Alfred Rosenberg

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Alfred Rosenberg
Full Name: Alfred Ernst Rosenberg
Origin: Reval, Governorate of Estonia, Russian Empire
Occupation: Reich Minister for the Occupied Eastern Territories (1941 - 1945)
Hobby: Distributing propaganda
Looting music and cultural artifacts
Goals: Completely capture the Eastern Territories for the Third Reich (failed)
Crimes: War crimes
Crimes against humanity
Crimes against peace
Hate speech
Persecution of Christians
Type of Villain: Nazi Politician

The gullible European has only too credulously listened to these temptations, sung to the lyrics of the sirens' song—freedom, justice, brotherhood. The fruits of this subversion are apparent today.They are so nakedly apparent that even the most unbiased person, a person who has no idea of the necessary historical relationships, must become aware that he has placed his confidence in crafty and glib leaders, who intended, not his good, but the destruction of all laboriously acquired civilization, all culture.
~ Rosenberg, as quoted in Auf Gut Deutsch magazine, February 1919.

Alfred Ernst Rosenberg (January 12th, 1893 - October 16th, 1946) was a Russian-born German theorist and member of the Nazi Party. Rosenberg was first introduced to Adolf Hitler by Dietrich Eckart and held several important posts in the Nazi government.


He was born in the Russian Empire (in a part that is now in Latvia). He had been in school during World War I. While he had joined the Nazi Party, Hitler himself, did not join until October. in 1923, Rosenberg became the top editor of the Völkischer Beobachter newspapers. Hitler was arrested for Treason in the Beer Hall Putsch but not before he placed Rosenberg in charge of the Nazis. He was not to be overpowering until Hitler was let out of jail. 1929, Rosenberg formed the "Institute for the Study of the Jewish Question" where Jewish influence would be attacked. Rosenberg feared that the Soviet Communists would come after Hitler and declared them evil.

In the early years of World War II, Rosenberg became head of the Hohe Schule, the Centre of National Socialist Ideological and Educational Research. He formed a task force to steal musical instruments and then sent them to Berlin. He became the Reich Minister for the Occupied Eastern Territories. As head of the Hohe Schule, Rosenberg contributed to the nazi's racial ladder, placing Nordics at the top and Jews at the bottom. Rosenberg also expressed negative views on Christianity.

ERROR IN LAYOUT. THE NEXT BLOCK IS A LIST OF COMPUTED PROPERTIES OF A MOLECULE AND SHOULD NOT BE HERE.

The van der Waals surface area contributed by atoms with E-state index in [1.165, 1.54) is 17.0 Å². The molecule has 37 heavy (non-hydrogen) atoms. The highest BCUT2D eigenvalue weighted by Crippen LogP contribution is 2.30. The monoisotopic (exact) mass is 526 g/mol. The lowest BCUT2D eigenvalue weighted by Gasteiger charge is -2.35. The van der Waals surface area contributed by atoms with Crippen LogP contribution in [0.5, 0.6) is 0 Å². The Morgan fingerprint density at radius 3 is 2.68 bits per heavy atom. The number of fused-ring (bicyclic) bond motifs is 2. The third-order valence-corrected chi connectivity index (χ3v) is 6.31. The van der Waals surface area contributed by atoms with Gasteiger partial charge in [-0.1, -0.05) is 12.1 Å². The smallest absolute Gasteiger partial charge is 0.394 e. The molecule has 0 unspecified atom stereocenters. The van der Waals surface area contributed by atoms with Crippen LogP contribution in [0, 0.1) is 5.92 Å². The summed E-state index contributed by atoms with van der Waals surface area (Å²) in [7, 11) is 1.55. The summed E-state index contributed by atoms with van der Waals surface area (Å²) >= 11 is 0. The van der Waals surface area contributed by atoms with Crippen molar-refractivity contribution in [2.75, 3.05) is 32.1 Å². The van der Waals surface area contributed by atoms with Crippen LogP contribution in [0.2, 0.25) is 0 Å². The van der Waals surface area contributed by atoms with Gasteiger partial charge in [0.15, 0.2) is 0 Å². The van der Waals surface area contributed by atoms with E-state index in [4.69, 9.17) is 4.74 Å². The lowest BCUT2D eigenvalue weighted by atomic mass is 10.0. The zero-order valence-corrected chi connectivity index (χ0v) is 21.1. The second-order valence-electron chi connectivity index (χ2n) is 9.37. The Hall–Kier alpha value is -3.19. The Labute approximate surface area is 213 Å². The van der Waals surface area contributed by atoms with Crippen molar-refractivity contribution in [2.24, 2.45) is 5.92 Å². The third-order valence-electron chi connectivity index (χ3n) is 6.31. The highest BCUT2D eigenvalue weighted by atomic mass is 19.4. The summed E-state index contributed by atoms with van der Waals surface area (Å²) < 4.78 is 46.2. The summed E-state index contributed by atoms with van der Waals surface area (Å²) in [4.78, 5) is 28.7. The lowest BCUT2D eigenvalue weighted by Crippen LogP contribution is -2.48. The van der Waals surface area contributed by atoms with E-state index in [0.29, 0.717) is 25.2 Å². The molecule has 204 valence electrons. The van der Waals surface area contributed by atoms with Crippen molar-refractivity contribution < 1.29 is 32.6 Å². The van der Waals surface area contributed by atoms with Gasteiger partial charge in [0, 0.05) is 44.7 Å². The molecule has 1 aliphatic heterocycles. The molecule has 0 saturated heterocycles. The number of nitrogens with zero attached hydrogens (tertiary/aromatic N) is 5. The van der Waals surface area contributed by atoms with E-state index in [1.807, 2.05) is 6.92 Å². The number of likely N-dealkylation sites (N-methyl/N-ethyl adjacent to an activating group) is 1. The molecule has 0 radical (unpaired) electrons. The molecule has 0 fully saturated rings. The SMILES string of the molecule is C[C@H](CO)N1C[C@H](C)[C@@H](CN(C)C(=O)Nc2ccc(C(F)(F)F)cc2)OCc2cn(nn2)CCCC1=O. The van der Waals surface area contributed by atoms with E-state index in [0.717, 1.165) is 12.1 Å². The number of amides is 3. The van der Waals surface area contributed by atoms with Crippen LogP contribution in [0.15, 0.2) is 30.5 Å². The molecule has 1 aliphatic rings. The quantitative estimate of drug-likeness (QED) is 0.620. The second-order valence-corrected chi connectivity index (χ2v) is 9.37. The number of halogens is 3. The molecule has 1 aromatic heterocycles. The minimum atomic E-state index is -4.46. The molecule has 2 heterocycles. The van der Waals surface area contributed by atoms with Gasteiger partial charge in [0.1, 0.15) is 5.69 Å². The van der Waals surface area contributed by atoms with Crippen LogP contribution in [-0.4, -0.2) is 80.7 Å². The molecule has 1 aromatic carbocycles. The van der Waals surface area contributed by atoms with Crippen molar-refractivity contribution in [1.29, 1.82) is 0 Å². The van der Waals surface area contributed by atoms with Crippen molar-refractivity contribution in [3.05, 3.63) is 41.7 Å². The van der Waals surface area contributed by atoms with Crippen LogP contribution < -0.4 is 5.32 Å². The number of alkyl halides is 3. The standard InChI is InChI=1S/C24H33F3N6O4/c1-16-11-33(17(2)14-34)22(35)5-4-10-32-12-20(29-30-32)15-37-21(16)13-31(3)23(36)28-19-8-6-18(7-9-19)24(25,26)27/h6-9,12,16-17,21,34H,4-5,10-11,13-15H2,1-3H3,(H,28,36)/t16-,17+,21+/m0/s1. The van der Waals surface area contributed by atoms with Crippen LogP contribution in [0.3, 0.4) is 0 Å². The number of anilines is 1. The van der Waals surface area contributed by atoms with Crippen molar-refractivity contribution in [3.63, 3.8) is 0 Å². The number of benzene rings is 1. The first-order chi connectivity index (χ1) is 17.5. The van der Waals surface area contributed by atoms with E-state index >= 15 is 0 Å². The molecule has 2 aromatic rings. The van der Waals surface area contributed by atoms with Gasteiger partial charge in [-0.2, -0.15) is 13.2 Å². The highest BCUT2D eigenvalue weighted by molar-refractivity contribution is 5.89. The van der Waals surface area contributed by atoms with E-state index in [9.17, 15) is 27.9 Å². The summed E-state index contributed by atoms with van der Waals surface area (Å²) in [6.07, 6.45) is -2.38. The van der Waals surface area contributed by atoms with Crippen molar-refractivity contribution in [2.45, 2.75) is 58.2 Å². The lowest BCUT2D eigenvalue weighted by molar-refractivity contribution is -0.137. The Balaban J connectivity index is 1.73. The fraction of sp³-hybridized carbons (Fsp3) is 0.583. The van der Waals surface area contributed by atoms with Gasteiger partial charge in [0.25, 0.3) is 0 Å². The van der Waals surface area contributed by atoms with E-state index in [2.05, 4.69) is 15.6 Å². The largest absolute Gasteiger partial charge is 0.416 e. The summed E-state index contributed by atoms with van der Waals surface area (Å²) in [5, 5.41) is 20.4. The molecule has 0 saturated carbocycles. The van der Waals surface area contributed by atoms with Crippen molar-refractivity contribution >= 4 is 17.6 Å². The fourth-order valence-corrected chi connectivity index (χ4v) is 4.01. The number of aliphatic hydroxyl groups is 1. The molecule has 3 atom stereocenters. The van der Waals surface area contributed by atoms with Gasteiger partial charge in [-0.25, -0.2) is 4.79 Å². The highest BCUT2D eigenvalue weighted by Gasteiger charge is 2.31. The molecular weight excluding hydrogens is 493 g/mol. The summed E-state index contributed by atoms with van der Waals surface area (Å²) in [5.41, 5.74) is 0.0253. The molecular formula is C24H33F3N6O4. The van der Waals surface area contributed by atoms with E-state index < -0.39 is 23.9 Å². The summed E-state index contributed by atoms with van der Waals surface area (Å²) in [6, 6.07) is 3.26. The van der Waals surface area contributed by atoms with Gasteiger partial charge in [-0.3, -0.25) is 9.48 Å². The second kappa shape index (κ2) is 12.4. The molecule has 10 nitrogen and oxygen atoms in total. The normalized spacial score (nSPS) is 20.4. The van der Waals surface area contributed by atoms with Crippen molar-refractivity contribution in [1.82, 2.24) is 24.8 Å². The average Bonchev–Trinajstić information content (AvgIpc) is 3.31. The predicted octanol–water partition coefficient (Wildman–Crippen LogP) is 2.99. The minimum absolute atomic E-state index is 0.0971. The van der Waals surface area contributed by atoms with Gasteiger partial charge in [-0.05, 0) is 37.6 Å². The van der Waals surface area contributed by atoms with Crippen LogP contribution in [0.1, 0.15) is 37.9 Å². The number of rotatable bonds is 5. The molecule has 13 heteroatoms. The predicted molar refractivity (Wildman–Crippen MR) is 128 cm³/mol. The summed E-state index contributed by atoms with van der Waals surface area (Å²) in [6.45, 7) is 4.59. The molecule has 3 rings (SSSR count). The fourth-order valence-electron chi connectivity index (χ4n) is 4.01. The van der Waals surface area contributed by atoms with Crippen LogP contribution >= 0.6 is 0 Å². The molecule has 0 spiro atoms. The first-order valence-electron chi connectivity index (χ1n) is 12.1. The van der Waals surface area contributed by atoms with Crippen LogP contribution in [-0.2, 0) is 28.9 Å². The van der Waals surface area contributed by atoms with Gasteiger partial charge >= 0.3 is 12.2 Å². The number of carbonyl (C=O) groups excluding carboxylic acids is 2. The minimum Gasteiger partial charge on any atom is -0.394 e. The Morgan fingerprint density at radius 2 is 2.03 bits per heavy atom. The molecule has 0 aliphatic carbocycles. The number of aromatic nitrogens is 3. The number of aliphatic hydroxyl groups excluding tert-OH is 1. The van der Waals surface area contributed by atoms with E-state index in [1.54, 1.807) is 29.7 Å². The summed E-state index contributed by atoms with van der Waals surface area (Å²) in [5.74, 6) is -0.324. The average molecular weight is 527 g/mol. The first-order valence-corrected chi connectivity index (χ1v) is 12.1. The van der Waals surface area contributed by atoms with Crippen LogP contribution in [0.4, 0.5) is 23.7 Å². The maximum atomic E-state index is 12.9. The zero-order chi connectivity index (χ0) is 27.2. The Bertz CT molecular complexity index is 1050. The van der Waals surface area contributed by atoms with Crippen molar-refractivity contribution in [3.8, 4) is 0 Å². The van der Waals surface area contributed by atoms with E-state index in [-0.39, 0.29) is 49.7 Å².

As the Nazi Party's chief racial theorist, Rosenberg oversaw the construction of a human racial "ladder" that justified Hitler's racial and ethnic policies. Rosenberg built on the works of Arthur de Gobineau, Houston Stewart Chamberlain, Madison Grant, the Klansman Lothrop Stoddard as well as on the beliefs of Hitler. Rosenberg placed Blacks and Jews at the very bottom of the ladder, while at the very top stood the white "Aryan" race. Rosenberg promoted the Nordic theory which regarded Nordics as the "master race", superior to all others, including to other Aryans (Indo-Europeans). He was also influenced by the Judeo-Masonic conspiracy theory promoted by the Catholic counter-revolutionary tradition, such as the book Le Juif, le judaïsme et la judaïsation des peuples chrétiens (1869) by Roger Gougenot des Mousseaux, which he translated into German under the title The Eternal Jew.

Rosenberg got the racial term "Untermensch" from the title of Stoddard's 1922 book The Revolt Against Civilization: The Menace of the Under-man, which had been adopted by the Nazis from that book's German version Der Kulturumsturz: Die Drohung des Untermenschen (1925).

Rosenberg reshaped Nazi racial policy over the years, but it always consisted of Aryan supremacy, extreme German nationalism and rabid antisemitism. Rosenberg also outspokenly opposed homosexuality – notably in his pamphlet "Der Sumpf" ("The Swamp", 1927). He viewed homosexuality as a hindrance to the expansion of the Nordic population.